About me

Learn about my history with blindness and how I got into programming, computers, and game development.

My name’s Michael. I am a blind game developer and C# programmer. I have been fighting severe vision loss for my whole life. Despite many headaches and challenges along the way, the former being quite literal, I have not once let my disability get between me and what I enjoy doing. I enjoy developing games as my primary creative outlet, and I hope that my creations inspire others just like me.

Username origin

The “acidic light” username comes from a symptom of my blindness. I am extremely sensitive to bright lights, with many of them including the Sun causing a distinct burning sensation in the back of my eyes. As you can imagine, it feels as if someone’s pouring acid on my retinas – which is exactly where the name came from. It also works well as a hacker pseudonym.

Meet Ritchie


Ritchie is the friendly character seen in my profile picture everywhere. You’ll also see him in the splash screens of any games I release. Ritchie represents both courage and charisma, which are two major character traits I both value and try to demonstrate in my own life.

The Ritchie character’s appearance draws inspiration from my favorite character in the Pokémon anime. The two characters also happen to share a name!

My history: How I became a programmer

Windows XP classic shutdown dialog. What would you like the computer to do?

My interest in computers started all the way back in early childhood. In Kindergarten (2007-2008), we had a few computers in the front of the class that ran Windows XP. During free time, several groups of us kids would rotate between different activities in the classroom – one of which being playing on the computer. During one of my turns on the computer, I accidentally opened the classic Shutdown dialog where it asked me “What would you like the computer to do?”

I soon realized that this was just asking me whether I wanted to log out, turn off the computer, or restart it. But it also piqued my curiosity. What did I want the computer to do? What could the computer do?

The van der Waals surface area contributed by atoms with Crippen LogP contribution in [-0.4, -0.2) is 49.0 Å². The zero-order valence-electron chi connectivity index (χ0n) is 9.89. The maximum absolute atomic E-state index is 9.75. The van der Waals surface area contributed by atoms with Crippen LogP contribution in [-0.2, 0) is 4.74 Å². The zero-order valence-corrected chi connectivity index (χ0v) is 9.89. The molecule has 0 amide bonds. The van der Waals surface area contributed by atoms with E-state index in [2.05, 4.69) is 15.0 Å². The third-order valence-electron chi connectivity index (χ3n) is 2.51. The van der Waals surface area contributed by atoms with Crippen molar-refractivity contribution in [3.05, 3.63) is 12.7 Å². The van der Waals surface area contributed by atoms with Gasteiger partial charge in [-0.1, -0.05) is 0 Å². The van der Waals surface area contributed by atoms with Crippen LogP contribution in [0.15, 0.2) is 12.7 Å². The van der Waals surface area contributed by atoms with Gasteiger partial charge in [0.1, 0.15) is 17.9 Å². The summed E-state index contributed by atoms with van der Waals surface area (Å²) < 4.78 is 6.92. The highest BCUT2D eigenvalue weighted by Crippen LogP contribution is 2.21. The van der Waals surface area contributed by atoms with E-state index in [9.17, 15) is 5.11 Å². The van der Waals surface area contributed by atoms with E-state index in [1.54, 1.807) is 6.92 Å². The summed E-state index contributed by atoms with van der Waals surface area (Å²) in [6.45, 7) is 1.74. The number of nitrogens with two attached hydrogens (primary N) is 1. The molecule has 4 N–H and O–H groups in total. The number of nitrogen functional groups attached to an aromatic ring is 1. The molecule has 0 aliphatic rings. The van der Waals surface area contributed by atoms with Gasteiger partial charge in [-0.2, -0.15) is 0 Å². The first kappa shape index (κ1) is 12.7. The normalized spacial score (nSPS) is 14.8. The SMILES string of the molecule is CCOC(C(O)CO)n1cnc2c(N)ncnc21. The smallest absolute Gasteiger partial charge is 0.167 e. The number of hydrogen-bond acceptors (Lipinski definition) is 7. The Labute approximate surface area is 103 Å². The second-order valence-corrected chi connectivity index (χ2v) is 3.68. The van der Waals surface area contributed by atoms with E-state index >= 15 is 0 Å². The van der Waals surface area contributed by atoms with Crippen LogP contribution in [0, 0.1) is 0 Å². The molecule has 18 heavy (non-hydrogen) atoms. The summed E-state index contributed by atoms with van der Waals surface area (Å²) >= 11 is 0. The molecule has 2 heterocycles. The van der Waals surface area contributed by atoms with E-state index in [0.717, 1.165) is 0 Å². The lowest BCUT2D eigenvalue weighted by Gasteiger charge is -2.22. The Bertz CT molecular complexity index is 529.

Even before then, I was already familiar with the idea of a computer. We had several in the house already, one of them being a COMPAQ tower my mom used for work at one point. I also grew up familiar with video games, playing my first set of games for the PlayStation 2 at the age of 4.

At some point later in my life, my mom no longer worked the same job and thus no longer needed the COMPAQ tower she used. Rather than throwing away a perfectly-good computer, my parents decided to set it up in my bedroom with a collection of CDs with various PC games I could play on it. It also had full access to the Internet, where I’d spend most of my time watching YouTube and playing various Flash games.

To me, as a kid, my life seemed perfectly normal. I was doing well in school, if struggling a bit in gym class. It never occurred to me that anything was actually wrong with me, but my parents knew something wasn’t right. As a baby, I would be incredibly terrified of the dark, and would cry non-stop until someone turned on a light. When they did, or if one was already on, my parents would find me staring straight up at it. As a little kid, I also would never sleep with my bedroom door closed, because I’d always be in view of the light from the upper-floor washroom. Clearly, something was wrong with my low-light vision – but at the time, nobody knew and I didn’t notice.

After several visits to eye doctors, referrals to specialists, and genetic testing, I was eventually diagnosed with a rare hereditary form of Retinitis-Pigmentosa in 2010 at the age of 8 years old. This genetic condition causes the retina, a normally-flat surface in the back of your eye, to foil – or crinkle like a piece of tin foil – as light receptor cells begin to malfunction or die. This is degenerative, and at the time, had no treatment. It manifests itself as noticeable and progressing loss of vision in the patient as they continue to age. It explained everything, my fear of the dark and my strange sleeping habits, as one of the tell-tale signs of the condition is severely-impaired low-light vision at a young age.

As I continued to go through primary school, my vision loss would begin to affect my ability to read and write in moderate light levels. I would struggle every time the teacher turned off the lights in the classroom, unless I sat directly next to a window. Often, I would stumble into things I didn’t see, sometimes including other classmates’ desks. With the formal diagnosis of my condition, my school would put accommodations in place such as limiting my time in low-light environments, and having me do most of my schoolwork on the classroom computer. Suddenly, computers stopped being just a toy, and started to become an absolutely-necessary part of my life.